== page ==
• Lack of flow / bad user experience. Your site has no flow. The homepage fails to drive visitors further into the website, and internal pages do not link well, which gives the site poor flow and a bad user experience.


  • Your website is not secure. Your site does not have a valid SSL certificate, which means that some of your site visitors might be stopped from opening your website at all. For visitors who can see your site, the note in the browser that it’s not secure does not make them feel great about visiting.



  • Your site does not have proper SEO. Your site was designed with zero SEO (search engine optimization), which means that it’s difficult to find online and does not rank on the search engines. Your written content is not optimized with important keywords, your pages don’t have meta descriptions or title tags.


  • Your site is really slow. Your site is so bogged down with large files, photos or videos that it takes forever to load, leading to many people abandoning it before it has finished loading. Even worse, it loads so slowly on mobile that images and galleries have generic placeholders, and site visitors think it doesn’t work at all.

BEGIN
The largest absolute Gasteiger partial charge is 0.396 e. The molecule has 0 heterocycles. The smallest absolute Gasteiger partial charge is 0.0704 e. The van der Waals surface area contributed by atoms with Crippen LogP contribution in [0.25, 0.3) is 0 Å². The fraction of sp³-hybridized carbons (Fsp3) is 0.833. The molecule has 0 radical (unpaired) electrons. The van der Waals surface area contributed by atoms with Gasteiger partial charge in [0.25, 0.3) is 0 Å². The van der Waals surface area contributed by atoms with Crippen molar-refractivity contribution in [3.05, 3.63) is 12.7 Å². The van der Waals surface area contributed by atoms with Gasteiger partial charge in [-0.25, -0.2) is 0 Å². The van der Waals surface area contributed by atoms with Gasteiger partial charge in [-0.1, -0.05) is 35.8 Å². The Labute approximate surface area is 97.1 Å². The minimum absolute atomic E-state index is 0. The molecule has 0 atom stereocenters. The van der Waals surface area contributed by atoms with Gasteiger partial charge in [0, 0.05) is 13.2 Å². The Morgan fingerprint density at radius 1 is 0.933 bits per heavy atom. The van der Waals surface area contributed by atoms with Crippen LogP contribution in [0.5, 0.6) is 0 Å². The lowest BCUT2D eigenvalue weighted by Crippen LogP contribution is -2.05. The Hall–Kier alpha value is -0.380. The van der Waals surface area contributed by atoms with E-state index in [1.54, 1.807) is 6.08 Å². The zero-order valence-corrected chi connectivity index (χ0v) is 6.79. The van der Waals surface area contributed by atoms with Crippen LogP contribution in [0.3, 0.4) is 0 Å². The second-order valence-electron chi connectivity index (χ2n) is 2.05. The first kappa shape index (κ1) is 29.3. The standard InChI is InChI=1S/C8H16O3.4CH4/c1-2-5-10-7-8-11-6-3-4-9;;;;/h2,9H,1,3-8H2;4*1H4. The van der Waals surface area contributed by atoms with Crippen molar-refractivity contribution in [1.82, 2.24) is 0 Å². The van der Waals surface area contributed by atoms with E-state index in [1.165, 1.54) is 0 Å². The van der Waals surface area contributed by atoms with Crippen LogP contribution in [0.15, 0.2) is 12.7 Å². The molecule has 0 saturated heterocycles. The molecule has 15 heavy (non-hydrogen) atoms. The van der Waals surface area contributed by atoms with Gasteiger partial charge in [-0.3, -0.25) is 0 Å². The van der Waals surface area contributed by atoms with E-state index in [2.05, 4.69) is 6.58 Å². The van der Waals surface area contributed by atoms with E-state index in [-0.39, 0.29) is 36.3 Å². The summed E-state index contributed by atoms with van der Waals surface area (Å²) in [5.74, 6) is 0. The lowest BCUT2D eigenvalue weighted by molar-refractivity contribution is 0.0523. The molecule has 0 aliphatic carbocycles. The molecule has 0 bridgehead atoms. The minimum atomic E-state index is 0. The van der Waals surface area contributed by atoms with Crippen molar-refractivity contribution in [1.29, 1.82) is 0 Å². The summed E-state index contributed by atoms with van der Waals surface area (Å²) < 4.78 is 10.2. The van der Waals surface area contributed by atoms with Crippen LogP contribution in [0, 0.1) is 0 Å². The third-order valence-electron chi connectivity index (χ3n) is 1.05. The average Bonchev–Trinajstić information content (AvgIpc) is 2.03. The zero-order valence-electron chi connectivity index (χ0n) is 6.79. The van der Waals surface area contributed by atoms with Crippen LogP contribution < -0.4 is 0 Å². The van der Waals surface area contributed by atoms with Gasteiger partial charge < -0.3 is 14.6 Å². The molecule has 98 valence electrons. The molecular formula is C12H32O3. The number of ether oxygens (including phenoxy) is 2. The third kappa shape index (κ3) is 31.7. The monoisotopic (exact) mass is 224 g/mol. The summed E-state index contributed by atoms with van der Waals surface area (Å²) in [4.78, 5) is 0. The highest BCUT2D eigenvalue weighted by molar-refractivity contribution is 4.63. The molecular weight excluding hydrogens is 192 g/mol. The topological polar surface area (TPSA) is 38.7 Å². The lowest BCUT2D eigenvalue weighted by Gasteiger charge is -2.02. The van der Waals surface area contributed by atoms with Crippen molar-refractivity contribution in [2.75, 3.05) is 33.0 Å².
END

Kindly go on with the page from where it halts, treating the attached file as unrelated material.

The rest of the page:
• Your site content is inaccurate or out of date. People show up at your place of business based on the hours displayed on your website, only to discover that you are closed. They call the number on your website and get a message saying your number is disconnected. Or your site lists services or products that you haven’t carried in years, misleading customers and leading to disappointment.


  • Your web developer has disappeared. Your site was built a while back, and the guy who made it for you has pulled a disappearing act. You don’t know how to access your site to make changes, and even if you did, you wouldn’t understand how to make them anyways.


Sound like you? A new website is more attainable and more affordable than you think. Get in touch!


Designing something yourself? Keep these tips in mind when designing a website.